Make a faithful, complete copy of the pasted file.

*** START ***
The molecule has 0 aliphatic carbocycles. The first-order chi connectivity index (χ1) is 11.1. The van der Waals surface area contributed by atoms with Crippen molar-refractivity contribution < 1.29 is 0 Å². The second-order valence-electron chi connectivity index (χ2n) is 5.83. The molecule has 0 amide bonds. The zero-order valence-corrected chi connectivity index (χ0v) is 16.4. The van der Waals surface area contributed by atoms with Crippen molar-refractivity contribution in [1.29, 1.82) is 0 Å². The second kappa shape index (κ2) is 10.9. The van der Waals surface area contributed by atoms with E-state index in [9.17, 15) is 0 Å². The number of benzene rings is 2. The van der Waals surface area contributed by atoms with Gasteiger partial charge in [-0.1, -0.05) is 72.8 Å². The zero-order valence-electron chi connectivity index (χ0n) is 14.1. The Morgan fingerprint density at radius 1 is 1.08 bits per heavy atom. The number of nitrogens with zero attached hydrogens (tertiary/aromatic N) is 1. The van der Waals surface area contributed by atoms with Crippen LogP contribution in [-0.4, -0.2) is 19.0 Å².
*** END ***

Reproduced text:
The molecule has 0 aliphatic carbocycles. The first-order chi connectivity index (χ1) is 11.1. The van der Waals surface area contributed by atoms with Crippen molar-refractivity contribution < 1.29 is 0 Å². The second-order valence-electron chi connectivity index (χ2n) is 5.83. The molecule has 0 amide bonds. The zero-order valence-corrected chi connectivity index (χ0v) is 16.4. The van der Waals surface area contributed by atoms with Crippen molar-refractivity contribution in [1.29, 1.82) is 0 Å². The second kappa shape index (κ2) is 10.9. The van der Waals surface area contributed by atoms with E-state index in [9.17, 15) is 0 Å². The number of benzene rings is 2. The van der Waals surface area contributed by atoms with Gasteiger partial charge in [-0.1, -0.05) is 72.8 Å². The zero-order valence-electron chi connectivity index (χ0n) is 14.1. The Morgan fingerprint density at radius 1 is 1.08 bits per heavy atom. The number of nitrogens with zero attached hydrogens (tertiary/aromatic N) is 1. The van der Waals surface area contributed by atoms with Crippen LogP contribution in [-0.4, -0.2) is 19.0 Å².